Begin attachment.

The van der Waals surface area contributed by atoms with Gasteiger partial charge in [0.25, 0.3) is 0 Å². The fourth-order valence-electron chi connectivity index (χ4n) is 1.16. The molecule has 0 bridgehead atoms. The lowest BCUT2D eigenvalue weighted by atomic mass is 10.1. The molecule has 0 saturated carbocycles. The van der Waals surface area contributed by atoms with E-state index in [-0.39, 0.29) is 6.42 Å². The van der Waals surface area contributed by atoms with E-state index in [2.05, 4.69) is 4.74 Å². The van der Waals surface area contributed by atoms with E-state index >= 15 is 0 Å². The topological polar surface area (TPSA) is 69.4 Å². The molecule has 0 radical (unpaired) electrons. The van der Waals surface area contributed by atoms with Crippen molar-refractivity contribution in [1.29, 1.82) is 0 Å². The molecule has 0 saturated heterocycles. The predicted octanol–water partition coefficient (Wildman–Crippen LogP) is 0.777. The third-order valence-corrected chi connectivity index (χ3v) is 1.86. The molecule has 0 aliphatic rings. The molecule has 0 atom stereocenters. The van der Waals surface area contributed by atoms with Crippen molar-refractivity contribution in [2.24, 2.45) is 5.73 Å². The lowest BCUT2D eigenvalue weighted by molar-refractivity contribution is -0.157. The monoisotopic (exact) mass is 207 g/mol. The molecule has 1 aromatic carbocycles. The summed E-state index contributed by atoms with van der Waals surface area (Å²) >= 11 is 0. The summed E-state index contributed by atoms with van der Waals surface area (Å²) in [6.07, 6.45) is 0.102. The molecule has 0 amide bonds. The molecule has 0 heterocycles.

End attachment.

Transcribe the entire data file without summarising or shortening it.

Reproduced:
The van der Waals surface area contributed by atoms with Gasteiger partial charge in [0.25, 0.3) is 0 Å². The fourth-order valence-electron chi connectivity index (χ4n) is 1.16. The molecule has 0 bridgehead atoms. The lowest BCUT2D eigenvalue weighted by atomic mass is 10.1. The molecule has 0 saturated carbocycles. The van der Waals surface area contributed by atoms with E-state index in [-0.39, 0.29) is 6.42 Å². The van der Waals surface area contributed by atoms with E-state index in [2.05, 4.69) is 4.74 Å². The van der Waals surface area contributed by atoms with E-state index >= 15 is 0 Å². The topological polar surface area (TPSA) is 69.4 Å². The molecule has 0 radical (unpaired) electrons. The van der Waals surface area contributed by atoms with Crippen molar-refractivity contribution in [1.29, 1.82) is 0 Å². The molecule has 0 saturated heterocycles. The predicted octanol–water partition coefficient (Wildman–Crippen LogP) is 0.777. The third-order valence-corrected chi connectivity index (χ3v) is 1.86. The molecule has 0 aliphatic rings. The molecule has 0 atom stereocenters. The van der Waals surface area contributed by atoms with Crippen molar-refractivity contribution in [2.24, 2.45) is 5.73 Å². The lowest BCUT2D eigenvalue weighted by molar-refractivity contribution is -0.157. The monoisotopic (exact) mass is 207 g/mol. The molecule has 1 aromatic carbocycles. The summed E-state index contributed by atoms with van der Waals surface area (Å²) >= 11 is 0. The summed E-state index contributed by atoms with van der Waals surface area (Å²) in [6.07, 6.45) is 0.102. The molecule has 0 amide bonds. The molecule has 0 heterocycles.